Penguins love poems!

fish counter photoYesterday was National Poetry Day.
Unfortunately, as is sometimes the way in a busy workplace, all our best intentions fell by the wayside as we dealt with a plethora of enquiries. We failed to blog (as planned) about poems we have known and loved. Our sincerest apologies to poets and poetry lovers everywhere, we know how disappointed you must be in us.


One staff member though, insisted (mainly by jumping up and down around my feet!) that it was never too late to share a poem.
And so, in lieu of a librarians choice, I give you the poem most beloved by Pablo, our resident penguin…
“A Display of Mackerel” by Mark Doty
They lie in parallel rows,
on ice, head to tail,
each a foot of luminosity
barred with black bands,
which divide the scales’
radiant sections
like seams of lead
in a Tiffany window.
Iridescent, watery
prismatics: think abalone,
the wildly rainbowed
mirror of a soapbubble sphere,
think sun on gasoline.
Splendor, and splendor,
and not a one in any way
distinguished from the other
—nothing about them
of individuality. Instead
they’re all exact expressions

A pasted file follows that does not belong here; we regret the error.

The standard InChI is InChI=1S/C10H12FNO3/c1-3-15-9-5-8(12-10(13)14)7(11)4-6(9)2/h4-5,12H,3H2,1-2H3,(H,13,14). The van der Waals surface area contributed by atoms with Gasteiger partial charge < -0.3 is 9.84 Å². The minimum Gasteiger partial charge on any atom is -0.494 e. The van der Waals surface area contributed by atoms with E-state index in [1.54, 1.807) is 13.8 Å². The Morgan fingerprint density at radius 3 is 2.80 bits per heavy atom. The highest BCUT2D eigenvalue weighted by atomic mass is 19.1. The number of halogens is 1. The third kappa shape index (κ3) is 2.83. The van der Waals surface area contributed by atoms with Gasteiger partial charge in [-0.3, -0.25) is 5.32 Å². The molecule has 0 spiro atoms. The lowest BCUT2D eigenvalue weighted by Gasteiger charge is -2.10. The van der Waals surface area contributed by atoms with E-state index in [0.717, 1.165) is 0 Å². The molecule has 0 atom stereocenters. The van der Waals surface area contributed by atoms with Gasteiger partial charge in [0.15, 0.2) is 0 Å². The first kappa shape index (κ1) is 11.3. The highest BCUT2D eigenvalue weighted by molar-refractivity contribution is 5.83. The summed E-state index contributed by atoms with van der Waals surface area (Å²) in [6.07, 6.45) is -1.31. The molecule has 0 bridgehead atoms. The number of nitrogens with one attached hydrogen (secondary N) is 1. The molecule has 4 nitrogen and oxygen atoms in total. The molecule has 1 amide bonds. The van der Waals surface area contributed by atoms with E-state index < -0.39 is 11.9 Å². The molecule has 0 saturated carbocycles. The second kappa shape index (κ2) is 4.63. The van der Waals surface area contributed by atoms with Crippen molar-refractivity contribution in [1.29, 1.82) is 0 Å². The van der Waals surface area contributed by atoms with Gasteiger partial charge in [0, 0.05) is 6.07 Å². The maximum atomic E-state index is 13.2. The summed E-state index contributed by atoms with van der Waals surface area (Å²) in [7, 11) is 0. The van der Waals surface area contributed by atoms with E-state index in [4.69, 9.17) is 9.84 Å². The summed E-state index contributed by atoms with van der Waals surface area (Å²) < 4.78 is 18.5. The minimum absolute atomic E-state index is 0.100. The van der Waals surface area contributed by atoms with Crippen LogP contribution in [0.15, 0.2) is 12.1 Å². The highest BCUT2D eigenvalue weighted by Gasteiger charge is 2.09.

of the one soul,
each a perfect fulfilment
of heaven’s template,
mackerel essence. As if,
after a lifetime arriving
at this enameling, the jeweler’s
made uncountable examples,
each as intricate
in its oily fabulation
as the one before
Suppose we could iridesce,
like these, and lose ourselves
entirely in the universe
of shimmer—would you want
to be yourself only,
unduplicatable, doomed
to be lost? They’d prefer,
plainly, to be flashing participants,
multitudinous. Even now
they seem to be bolting
forward, heedless of stasis.
They don’t care they’re dead
and nearly frozen,
just as, presumably,
they didn’t care that they were living:
all, all for all,
the rainbowed school
and its acres of brilliant classrooms,
in which no verb is singular,
or every one is. How happy they seem,
even on ice, to be together, selfless,
which is the price of gleaming.

Mark Doty (1995) “A Display of Mackerel” from Atlantis,  HarperCollins Publishers, Inc.

Pablo has also pointed me to this webpage, on which the author discusses the poem and explains how it’s not just about a tasty fish (for avoidance of doubt):

Thank you Pablo, you can return to your basket now.

Photo by Sky Noir

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